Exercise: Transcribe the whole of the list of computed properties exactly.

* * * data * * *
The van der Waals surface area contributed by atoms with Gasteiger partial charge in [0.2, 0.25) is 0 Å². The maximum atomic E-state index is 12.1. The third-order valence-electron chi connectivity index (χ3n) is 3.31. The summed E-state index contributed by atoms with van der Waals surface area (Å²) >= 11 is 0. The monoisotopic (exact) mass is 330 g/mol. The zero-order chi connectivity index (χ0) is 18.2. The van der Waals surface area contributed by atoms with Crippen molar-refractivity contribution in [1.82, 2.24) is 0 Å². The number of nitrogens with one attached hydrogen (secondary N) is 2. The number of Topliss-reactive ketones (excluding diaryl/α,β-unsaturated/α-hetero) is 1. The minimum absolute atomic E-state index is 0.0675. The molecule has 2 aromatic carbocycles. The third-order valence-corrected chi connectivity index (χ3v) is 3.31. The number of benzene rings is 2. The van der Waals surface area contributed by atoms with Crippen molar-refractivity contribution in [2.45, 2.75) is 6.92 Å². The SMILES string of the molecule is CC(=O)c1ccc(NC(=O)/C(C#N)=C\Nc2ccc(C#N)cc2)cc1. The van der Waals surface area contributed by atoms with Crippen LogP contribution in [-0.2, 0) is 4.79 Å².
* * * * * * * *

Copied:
The van der Waals surface area contributed by atoms with Gasteiger partial charge in [0.2, 0.25) is 0 Å². The maximum atomic E-state index is 12.1. The third-order valence-electron chi connectivity index (χ3n) is 3.31. The summed E-state index contributed by atoms with van der Waals surface area (Å²) >= 11 is 0. The monoisotopic (exact) mass is 330 g/mol. The zero-order chi connectivity index (χ0) is 18.2. The van der Waals surface area contributed by atoms with Crippen molar-refractivity contribution in [1.82, 2.24) is 0 Å². The number of nitrogens with one attached hydrogen (secondary N) is 2. The number of Topliss-reactive ketones (excluding diaryl/α,β-unsaturated/α-hetero) is 1. The minimum absolute atomic E-state index is 0.0675. The molecule has 2 aromatic carbocycles. The third-order valence-corrected chi connectivity index (χ3v) is 3.31. The number of benzene rings is 2. The van der Waals surface area contributed by atoms with Crippen molar-refractivity contribution in [2.45, 2.75) is 6.92 Å². The SMILES string of the molecule is CC(=O)c1ccc(NC(=O)/C(C#N)=C\Nc2ccc(C#N)cc2)cc1. The van der Waals surface area contributed by atoms with Crippen LogP contribution in [-0.2, 0) is 4.79 Å².